PureCare protectors featuring responsive fabrics include its recovery version, which incorporates Celliant fibers determined by the U.S. Food and Drug Administration to temporarily increase blood flow at the site of application in healthy individuals, improve recovery time from physical activity and promote more restful sleep. FRiO, the company’s bestselling protector, has rapid-chill cooling fibers for a comfortable sleeping environment ($119). Other additions to the line include ReversaTemp, with cooling FRiO on one side and warming Heatstar insulating fibers on the other for all-season comfort ($159). The technologies and features available in PureCare’s mattress protectors also are available in the company’s pillow protectors ($25 to $35 in queen).
“Our responsive, technical textiles aren’t an application. The technology lives at the core of the fibers. It’s not going to wash out of a product,” Bergman says, noting that most of PureCare’s protectors can be washed and dried on hot settings for sanitization.
PureCare’s sheet collections are organized similarly to its protectors with core features such as Precision-Fit corners throughout the line and then functional performance characteristics added to provide clearly differentiated step-ups. The company’s cool-to-the-touch Tencel sheet set ($199) is a bestseller, Bergman says.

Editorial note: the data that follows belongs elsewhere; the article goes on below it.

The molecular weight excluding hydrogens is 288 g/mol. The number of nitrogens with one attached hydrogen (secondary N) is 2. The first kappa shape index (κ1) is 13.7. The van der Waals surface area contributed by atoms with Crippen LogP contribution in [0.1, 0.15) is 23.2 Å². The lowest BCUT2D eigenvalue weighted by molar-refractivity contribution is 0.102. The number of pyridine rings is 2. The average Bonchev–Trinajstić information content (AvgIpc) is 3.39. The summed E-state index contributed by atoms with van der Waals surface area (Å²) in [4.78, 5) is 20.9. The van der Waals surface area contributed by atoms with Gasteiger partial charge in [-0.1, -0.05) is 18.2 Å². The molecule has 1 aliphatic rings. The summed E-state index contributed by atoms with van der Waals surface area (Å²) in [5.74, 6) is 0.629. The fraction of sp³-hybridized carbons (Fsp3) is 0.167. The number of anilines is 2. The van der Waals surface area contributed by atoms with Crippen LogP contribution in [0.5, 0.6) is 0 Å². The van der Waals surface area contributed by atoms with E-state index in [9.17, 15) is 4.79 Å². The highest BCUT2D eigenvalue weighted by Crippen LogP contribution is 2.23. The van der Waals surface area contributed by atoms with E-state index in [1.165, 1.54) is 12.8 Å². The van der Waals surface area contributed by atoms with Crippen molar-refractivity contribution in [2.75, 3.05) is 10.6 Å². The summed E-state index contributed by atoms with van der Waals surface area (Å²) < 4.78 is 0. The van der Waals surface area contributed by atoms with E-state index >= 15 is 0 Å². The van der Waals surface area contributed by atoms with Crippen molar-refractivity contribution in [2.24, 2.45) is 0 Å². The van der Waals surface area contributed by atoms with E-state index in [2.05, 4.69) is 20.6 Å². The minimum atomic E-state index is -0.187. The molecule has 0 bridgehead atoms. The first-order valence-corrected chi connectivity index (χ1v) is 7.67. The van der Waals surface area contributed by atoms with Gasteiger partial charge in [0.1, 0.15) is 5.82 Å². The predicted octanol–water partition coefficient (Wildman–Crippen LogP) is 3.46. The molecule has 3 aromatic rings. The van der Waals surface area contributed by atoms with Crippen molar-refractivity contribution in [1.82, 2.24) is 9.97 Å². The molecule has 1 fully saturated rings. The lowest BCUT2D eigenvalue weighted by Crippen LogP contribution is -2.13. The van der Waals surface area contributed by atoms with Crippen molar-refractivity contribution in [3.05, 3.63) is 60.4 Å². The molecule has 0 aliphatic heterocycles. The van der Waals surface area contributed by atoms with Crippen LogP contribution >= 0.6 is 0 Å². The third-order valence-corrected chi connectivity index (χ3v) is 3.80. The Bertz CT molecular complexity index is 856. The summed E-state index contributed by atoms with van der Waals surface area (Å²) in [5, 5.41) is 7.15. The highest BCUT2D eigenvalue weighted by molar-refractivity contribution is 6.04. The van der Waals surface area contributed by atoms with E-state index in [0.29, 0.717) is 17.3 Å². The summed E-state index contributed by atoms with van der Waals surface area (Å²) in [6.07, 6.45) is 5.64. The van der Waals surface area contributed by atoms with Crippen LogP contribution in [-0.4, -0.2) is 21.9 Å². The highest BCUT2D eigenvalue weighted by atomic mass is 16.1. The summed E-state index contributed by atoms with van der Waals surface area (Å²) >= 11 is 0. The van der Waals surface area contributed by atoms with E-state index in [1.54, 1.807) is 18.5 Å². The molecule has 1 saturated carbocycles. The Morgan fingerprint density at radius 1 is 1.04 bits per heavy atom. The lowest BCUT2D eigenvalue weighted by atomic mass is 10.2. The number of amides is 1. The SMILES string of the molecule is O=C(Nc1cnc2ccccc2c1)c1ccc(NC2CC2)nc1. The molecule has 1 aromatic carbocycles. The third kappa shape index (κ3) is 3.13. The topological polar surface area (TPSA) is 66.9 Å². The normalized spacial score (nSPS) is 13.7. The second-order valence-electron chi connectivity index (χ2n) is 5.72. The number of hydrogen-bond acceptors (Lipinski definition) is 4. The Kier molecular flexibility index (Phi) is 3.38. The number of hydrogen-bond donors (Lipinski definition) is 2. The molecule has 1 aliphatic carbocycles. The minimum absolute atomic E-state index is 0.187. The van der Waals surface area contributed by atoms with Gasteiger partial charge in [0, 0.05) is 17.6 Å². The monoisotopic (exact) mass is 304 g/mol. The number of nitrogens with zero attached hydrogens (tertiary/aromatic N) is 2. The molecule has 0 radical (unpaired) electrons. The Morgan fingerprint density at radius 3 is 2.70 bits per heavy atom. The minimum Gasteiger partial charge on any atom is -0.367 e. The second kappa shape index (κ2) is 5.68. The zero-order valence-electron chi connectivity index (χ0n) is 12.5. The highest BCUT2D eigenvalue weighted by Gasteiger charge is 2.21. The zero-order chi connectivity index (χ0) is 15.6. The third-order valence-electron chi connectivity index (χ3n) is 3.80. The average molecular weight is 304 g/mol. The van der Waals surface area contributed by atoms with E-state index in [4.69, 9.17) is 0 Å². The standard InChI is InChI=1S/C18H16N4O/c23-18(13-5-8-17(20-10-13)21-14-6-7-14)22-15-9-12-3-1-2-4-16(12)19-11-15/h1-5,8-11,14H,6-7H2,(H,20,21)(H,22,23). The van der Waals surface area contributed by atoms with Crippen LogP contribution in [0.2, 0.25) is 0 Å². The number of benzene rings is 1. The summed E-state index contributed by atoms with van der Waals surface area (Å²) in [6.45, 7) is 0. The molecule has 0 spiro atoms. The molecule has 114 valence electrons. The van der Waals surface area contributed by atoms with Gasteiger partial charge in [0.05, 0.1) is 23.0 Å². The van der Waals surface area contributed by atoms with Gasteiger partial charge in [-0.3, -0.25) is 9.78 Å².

In January, PureCare unveiled its first 100% Supima cotton sheets as part of its premium Elements sheet line. At $299 for a queen set, the sheets, made of extra-long-staple cotton grown and harvested exclusively in the Southwest United States, represent the top end of the PureCare sheet line.
From high-end to value-priced
When it comes to sleep accessories, Logan, Utah-based Malouf strives to be a one-stop shop for bedding retailers, offering everything from adjustable bases to sheets to pillows.
“Several of our competitors might be great in protectors but don’t play in sheets or vice versa,” says Scott Carr, marketing director for Malouf. “But we play in every category, so consumers can pair a Malouf protector with a Malouf sheet set and a Malouf pillow.”